Thanks, I will check out the book. Indeed you are correct about splitting hairs, I'm thinking that it might be best to just state that the angle is very small, but I would like to put a upper limit on it, I may have to make an estimate somehow. I will still have a look in Adamson just in case...
This is a long shot, but maybe someone will know or can point me in the right direction. I'm looking for an experimental value for the contact angle between tetrahydrofuran (THF) with both mica and graphite substrates. I've done numerous googling and also did a search on the web of knowledge...
I would say that the first humans used thier fingers to count from 1 to 10, and anything above that would be considered "a lot of damn numbers". In this sense, they would consider 12=11=many :-)
The real "answer" is probably having changed based without indicating it though (which is cheating...
This isn't directly answering your question but it may help at some point. Something I read once about balance is that it's not about making tiny corrections so you are always at the equilibrium position (i.e., in your case when theta = 0), it's about gently oscillating back and forth about the...
We know "the constant" in eqn (3) is constant, so we have the freedom to call it *whatever* we want, as long as it is indeed constant. Calling it -m^2 is just a trick because it simplifies the algebra later on (when you get the equation (4)).
Another way to explain it is that the differential...
hmmm interesting question. I would say it would have something to do with a special material for the object that's moving, such that, as the object moves and the contact surface heats up due to friction, the surface undergoes some physical or chemical change so that its coefficient of friction...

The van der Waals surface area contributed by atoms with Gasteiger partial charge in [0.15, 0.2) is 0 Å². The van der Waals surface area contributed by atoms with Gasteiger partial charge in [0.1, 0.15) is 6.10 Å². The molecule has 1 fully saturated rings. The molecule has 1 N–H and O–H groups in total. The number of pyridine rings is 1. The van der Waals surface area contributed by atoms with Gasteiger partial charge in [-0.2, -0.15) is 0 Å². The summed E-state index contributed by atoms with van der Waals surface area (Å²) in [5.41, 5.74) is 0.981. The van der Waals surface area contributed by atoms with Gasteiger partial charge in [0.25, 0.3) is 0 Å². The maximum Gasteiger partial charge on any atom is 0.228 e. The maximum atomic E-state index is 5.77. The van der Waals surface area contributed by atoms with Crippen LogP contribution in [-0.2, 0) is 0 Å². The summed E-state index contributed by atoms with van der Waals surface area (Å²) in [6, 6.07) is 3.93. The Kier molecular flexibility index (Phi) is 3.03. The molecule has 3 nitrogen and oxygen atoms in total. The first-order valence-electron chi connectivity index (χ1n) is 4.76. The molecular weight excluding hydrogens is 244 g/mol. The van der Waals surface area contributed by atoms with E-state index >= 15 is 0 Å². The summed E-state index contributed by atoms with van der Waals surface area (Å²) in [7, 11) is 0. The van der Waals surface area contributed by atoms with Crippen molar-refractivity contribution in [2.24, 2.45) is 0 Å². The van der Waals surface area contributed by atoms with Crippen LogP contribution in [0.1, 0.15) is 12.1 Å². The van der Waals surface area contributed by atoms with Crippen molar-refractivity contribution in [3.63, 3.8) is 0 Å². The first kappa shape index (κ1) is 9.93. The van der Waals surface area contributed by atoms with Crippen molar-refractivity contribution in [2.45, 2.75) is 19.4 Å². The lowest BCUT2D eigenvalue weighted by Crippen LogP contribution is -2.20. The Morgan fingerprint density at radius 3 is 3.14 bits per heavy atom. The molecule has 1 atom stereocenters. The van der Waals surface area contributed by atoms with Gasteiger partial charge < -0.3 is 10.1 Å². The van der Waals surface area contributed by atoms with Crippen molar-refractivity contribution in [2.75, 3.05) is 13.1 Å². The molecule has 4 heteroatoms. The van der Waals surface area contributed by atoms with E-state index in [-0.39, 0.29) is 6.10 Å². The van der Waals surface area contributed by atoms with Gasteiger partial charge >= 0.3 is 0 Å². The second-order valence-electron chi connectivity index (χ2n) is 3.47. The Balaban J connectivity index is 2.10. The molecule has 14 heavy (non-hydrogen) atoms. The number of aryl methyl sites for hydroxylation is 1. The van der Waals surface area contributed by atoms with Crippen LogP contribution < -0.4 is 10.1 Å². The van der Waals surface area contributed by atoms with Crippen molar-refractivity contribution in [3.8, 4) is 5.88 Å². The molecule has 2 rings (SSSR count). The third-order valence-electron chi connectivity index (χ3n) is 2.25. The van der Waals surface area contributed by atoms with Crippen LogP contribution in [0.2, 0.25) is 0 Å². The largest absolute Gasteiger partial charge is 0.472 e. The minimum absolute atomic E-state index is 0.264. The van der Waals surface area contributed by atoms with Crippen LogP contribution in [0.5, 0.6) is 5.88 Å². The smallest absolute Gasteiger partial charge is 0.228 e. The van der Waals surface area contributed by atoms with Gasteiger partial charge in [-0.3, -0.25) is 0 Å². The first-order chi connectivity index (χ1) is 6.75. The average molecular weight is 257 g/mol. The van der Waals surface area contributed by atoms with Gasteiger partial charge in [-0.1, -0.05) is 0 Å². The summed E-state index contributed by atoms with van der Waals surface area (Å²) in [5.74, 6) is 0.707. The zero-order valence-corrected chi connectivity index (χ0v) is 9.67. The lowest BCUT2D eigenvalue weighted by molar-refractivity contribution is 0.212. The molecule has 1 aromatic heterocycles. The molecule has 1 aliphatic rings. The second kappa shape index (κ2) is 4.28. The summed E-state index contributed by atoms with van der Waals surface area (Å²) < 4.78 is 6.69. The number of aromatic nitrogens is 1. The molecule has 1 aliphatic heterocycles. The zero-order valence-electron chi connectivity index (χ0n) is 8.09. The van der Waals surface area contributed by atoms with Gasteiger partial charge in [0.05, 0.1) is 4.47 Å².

Hi leila,
Do you know if you university offers summer placements where you get to go abroad? (my university, the university of birmingham, does one where you go to france). Your physics department will definatly have international ties with other universities, and even if there isn't a...
When you do a PhD, its very specific piece of research, and by research I mean you actually work on something that no one has done before. You don't do a PhD in physics as such, it would be a PhD in nuclear physics, solid state physics, particle physics, astrophysics, or theoretical physics...
What is your native language? some of what you say does not make sense - when you say axe, do you mean axes? (x.y,z axes?).
I agree with you that it is not good to blindly accept all of physics, but you need to explain yourself more clearly. Do not forget that it is *possible* that you...
Is it possible to "install" LaTeX (for windows) on, say, a USB pocketdrive? Or better yet could I just copy over all the directories from an existing computer and then be able to compile .tex files using the packages I have installed?
I know you can get other pieces of software that run off...
You do this by hitting the tuning fork really hard, or not very hard at all, there will still be a sound but it won't be resonating (just like if you push someone on a swing really weakly or really hard, they wil lstill move by they won't move in the "resonating" fashion).
Hmm, just re-read...
...to clarify a bit on my last post. Thinking about it, really it's your brain that 'does the measuring' of the temperature, and it measures the temperature of your skin. Since your skins temperature is linked to the temperature of the air around it, you (or your brain) can infer the...
What is your skin (or special cells in your skin etc, I'm not sure exactly) measuring the temperature of? thats the question you need to ask to solve the debate with your friend.